I hope you heal up well. The mental part for you will be big because you need a reason to believe things have changed.  It is also fair to discuss with the trainer what they think happened and to ask them to demonstrate what has been done to correct the situation. There is a quote that says, “The definition of insanity is doing the same thing over and over and expecting different results.” You know your horses history, you are asking great questions and you seem to have your horses best interest in mind. Remember that as the owner you have the final say and you should listen to your gut.

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  1. […] wrote a blog titled, “After an accident I have lost my confidence, what do you suggest?” that discusses a similar topic from a slightly different angle; you are interested in getting […]

  2. mtabas on December 11, 2014 at 1:35 pm

    I think that the problem is in fear. She needs to build trust again and win with fear. Horse will feel it when she’s afraid and nervous. I had similar accident, and got terrible fear for lope. My horse was feeling it. It took me a few years to win with it and now its yet not over but i love my horse and just have to be more confident. I think that she should listen ehat her intuition says, learn to be with that horse,to find this joy again-sometimes its hidden in small things like walk bareback, having goid work in walk like circles,sidepasses etc. Little thing that day by day are done more confident way and on the next day it would be jog on the third lope bareback. Nothing has to be done under pressure. It is working for me 🙂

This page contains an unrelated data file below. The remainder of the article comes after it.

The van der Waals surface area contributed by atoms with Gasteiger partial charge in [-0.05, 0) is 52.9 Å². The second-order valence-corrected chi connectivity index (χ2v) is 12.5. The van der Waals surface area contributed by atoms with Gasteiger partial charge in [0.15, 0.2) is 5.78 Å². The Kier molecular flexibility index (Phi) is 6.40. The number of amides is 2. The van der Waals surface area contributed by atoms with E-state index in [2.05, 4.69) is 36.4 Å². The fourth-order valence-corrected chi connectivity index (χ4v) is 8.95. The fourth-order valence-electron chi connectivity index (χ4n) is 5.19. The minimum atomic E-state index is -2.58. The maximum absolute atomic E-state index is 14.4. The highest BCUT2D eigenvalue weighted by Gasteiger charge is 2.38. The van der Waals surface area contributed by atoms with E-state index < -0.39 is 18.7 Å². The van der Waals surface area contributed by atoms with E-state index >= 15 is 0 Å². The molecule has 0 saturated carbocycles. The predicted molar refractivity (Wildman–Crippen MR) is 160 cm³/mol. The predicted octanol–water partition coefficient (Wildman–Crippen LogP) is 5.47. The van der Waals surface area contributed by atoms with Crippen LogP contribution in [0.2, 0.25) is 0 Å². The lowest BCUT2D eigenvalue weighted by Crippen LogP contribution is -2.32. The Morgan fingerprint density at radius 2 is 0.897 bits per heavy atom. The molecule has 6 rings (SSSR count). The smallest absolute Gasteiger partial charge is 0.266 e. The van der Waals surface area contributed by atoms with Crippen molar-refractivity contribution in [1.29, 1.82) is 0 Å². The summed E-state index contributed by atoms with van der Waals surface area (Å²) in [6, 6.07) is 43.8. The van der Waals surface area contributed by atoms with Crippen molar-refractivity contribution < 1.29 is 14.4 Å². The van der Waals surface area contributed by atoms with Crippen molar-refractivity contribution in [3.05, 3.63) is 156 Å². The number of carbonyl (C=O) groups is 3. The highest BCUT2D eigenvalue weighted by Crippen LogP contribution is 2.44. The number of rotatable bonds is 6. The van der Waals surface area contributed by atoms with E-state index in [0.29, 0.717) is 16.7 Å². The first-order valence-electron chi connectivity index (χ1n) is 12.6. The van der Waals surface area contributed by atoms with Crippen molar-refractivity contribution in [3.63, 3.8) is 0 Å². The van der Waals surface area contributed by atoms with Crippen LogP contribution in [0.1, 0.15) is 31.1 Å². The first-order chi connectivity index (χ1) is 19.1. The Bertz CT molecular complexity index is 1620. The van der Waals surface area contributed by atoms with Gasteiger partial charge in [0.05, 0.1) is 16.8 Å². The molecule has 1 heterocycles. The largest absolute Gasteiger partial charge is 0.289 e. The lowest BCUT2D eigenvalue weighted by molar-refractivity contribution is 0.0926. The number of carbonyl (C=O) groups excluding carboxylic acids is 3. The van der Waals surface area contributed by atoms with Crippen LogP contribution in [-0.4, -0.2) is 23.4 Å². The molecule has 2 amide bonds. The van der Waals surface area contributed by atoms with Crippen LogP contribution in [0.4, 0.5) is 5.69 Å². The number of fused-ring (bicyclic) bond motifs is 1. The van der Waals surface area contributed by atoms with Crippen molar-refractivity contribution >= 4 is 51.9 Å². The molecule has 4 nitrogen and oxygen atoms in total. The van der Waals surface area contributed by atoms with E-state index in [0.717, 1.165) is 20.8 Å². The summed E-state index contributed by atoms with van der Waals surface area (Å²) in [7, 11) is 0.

3. Bonnie Braden on December 9, 2014 at 2:04 pm

    I has a real bad accident in 1998 I didn’t walk for a year, almost lost my leg. I had zero confidence and knew i was finished unless i got back on THE SAME HORSE. Thanks be to God for confident trainers who took my horse, trained him and me, I went on to show, have lots of fun, learn a lot about my horse, but most of all, I learned a lot about myself. That was 17 years ago. It was not easy and sometimes I still talk myself out of my confidence.

    • Bonnie Braden on December 9, 2014 at 2:11 pm

      I forgot to add that I have two huge plates and 14 screws…. My bionic peg leg, which at times adds to my insecurity because it doesn’t function quite like the real thing. I thank God for The trainers who helped me. It is good to seek out a professional.

  4. Lyndsey on December 9, 2014 at 1:02 pm

    I was in a bad accident about 4 years ago. I was jumping and the horse tripped and went down on his knees. I went over his head. I had a broken collar bone and had to have surgery to have it repaired.